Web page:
Last Updated on Monday, 2 May 2022, 12:16 by Denis Chabrol
The Federation of Independent Trade Unions of Guyana (FITUG) is backing a call for the country’s minimum salary to be GY$60,000 but the Guyana Trades Union Congress (GTUC) has been hearing that that figure is no longer sufficient and should instead be doubled due to rising cost of living.
Recalling that two years ago, it had been publicly stated that a minimum salary of less than GY$45,000 was no longer sufficient, FITUG President Carville Duncan on Sunday- Labour Day- said nothing was stopping employers from paying GY$60,000 monthly. At the same time, he called on the government to make that figure law.
“I, Mr. Chairman, am pleading for those workers- some of them are members of a trade union that are part of this federation- that something be done to make the $60,000 a reality, knowing that the real wages of these workers cannot sustain themselves and families,” he said. while Mr. Duncan praised the Minister of Agriculture for contributing to a reduction in the prices of most vegetables now compared to one month ago, he said other basic consumer items are costing more. “On the other hand, Sir, cost of living is still increasing by virtue of the fact that all of the prices in the supermarket have been escalating. The only thing that remains static is the minimum wage,” said Mr. Duncan.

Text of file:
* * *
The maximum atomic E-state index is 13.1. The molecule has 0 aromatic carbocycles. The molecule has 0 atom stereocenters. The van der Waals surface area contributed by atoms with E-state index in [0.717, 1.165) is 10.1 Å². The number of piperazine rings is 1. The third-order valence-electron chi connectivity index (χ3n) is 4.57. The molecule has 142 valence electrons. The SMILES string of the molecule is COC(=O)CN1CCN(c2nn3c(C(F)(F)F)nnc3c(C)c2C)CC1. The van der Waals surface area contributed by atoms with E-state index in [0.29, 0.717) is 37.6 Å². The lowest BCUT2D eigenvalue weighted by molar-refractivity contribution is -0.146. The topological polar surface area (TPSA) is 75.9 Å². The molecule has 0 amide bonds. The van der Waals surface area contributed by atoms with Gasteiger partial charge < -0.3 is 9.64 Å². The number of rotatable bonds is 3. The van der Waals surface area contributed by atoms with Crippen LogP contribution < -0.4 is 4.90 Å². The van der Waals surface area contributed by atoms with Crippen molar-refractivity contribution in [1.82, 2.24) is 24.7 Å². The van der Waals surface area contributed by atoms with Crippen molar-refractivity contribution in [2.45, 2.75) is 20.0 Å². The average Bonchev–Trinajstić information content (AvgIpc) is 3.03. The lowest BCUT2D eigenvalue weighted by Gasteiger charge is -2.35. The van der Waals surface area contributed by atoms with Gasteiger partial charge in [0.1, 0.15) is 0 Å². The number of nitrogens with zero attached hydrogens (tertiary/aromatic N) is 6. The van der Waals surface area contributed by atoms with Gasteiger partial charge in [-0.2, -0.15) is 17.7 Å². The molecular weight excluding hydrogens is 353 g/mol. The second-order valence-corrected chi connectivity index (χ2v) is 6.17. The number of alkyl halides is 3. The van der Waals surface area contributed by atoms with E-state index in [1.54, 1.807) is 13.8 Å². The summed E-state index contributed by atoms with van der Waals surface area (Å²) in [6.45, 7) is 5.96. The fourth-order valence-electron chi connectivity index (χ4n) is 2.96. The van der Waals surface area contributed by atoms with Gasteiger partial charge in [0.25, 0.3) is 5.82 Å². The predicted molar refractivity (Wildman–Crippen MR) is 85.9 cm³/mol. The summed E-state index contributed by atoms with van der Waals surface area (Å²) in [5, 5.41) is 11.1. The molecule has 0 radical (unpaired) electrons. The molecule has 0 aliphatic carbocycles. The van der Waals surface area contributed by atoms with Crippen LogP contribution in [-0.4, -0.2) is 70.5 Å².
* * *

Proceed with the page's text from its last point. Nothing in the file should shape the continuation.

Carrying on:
The General Workers Union (GWU), which is not a FITUG affiliate, has been publicly protesting for the minimum wage to be increased in keeping with a decision of the Tripartite Committee. Labour Minister Joseph Hamilton had said that the matter was still before Cabinet.
Chartered Accountant, Christopher Ram told a GTUC rally on Sunday that a GY$60,000 minimum salary was no longer feasible due to the rise in cost of living as a family of five, including parents and three children, need a minimum of GY$120,000. “Let us not fall for $60,000. $60,000 was good three years ago,” he said. Mr. Ram noted that by the end of 2022, Guyana’s Gross Domestic Product of over 200 percent. but the minimum wage of US$200 per a month amounted to a “disgrace in a country that boasts that we have the fastest growing economy in the world.”
Opposition Leader Aubrey Norton, in his remarks, reiterated his promise to abolish personal income tax for “poor workers” and recalculate the cost of a basket of goods with the aim of paying more now that the company was earning large amounts of money from the sale of its crude oil entitlements. ”
Official figures show that since Guyana first began oil production in 2019 to date, earnings amount to US$740 million including royalties.
Vice President Bharrat Jagdeo has cautioned against spending the bulk of the oil revenues on wages and salaries, but improve physical infrastructure and install low-cost natural gas and hydro electricity plants to make manufacturing competitive as part of preparations for a future after all the oil is extracted.